And then Mr. Mosby drew up alongside and favoured them with an elaborate bow from the centre of the aisle.
"Stubble" by George Looms
The original towers were probably crowned with spires of wood and lead, and both projected some thirty feet from the aisles.
"Bell's Cathedrals: The Cathedral Church of St. Paul" by Arthur Dimock
To right of centre begin the pews of the church on each side of a broad centre aisle.
"Representative Plays by American Dramatists: 1856-1911: The Moth and the Flame" by Clyde Fitch
Then he remembered a woman who had come down the aisle just as the lights were lowering and passed his seat.
"Black Oxen" by Gertrude Franklin Horn Atherton
The intermingling of the two teams in aisle IV does not affect the game in the least.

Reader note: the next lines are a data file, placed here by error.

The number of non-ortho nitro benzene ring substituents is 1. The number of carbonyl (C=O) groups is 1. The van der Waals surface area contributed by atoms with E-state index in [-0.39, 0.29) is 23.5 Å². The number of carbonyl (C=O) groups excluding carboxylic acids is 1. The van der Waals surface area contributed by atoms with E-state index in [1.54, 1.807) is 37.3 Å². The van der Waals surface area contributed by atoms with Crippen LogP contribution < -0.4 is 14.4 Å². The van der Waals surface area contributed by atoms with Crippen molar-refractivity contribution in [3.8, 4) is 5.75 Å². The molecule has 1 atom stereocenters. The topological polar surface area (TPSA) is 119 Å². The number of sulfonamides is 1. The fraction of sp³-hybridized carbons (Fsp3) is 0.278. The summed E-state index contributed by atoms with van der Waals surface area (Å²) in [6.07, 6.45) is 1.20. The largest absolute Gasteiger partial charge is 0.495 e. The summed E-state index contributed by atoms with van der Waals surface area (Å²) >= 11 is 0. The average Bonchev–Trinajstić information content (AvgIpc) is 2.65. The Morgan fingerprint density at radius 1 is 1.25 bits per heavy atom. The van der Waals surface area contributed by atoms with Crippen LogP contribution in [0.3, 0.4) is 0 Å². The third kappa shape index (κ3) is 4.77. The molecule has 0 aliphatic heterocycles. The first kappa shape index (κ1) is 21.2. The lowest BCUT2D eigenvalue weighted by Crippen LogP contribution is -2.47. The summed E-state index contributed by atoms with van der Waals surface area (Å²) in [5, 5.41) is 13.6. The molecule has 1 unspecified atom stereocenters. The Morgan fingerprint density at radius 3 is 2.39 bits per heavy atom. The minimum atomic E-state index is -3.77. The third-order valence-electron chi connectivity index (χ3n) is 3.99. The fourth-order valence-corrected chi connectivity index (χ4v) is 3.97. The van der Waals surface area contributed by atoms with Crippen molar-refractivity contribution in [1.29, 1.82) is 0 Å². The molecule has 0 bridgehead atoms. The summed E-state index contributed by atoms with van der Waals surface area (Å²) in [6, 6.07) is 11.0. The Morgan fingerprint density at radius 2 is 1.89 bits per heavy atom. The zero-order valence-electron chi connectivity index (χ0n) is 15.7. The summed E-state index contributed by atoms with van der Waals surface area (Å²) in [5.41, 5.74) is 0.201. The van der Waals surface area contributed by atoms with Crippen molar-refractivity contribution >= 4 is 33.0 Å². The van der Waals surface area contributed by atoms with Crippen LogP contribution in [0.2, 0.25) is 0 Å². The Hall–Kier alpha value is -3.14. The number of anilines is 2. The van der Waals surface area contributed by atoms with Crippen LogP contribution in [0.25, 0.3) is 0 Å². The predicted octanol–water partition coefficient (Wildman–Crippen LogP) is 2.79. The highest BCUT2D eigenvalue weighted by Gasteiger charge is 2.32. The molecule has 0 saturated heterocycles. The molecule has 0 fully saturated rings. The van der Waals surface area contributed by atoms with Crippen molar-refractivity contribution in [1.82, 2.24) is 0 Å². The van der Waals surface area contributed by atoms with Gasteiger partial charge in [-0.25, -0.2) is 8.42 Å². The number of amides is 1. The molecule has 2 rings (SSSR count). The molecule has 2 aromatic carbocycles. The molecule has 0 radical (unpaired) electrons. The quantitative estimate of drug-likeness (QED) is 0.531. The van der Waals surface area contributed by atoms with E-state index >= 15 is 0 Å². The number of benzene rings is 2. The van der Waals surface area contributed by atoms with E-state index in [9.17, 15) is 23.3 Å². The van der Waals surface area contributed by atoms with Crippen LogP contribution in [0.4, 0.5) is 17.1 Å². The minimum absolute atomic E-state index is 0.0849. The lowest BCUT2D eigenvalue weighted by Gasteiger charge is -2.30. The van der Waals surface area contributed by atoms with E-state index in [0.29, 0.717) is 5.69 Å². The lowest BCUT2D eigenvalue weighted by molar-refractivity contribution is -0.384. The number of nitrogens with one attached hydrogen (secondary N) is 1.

"Games for the Playground, Home, School and Gymnasium" by Jessie H. Bancroft

In poetry:

Narrow beds by one another-
White and low!
Through them softly, as in church-aisles,
Nurses go-
"The Hospital" by Anonymous Americas
As the anthem surgeth
Through cathedral aisles,
Swells the voice of nations
Over miles of miles.
"Invocation" by Mathilde Blind
Hoofs beat steadily the while,
As the horses gamboled,
And along the shady aisle
Spiritedly rambled.
"The Postilion" by Nikolaus Lenau
Long aisles of larches stretch away,
Mysterious, dim;
And in their branches breezes play
A solemn hymn.
"A Summer Day" by Mary Webb
We walk on holy ground; above
A sky more holy smiles;
The chant of the beatitudes
Swells down these leafy aisles.
"June On The Merrimac" by John Greenleaf Whittier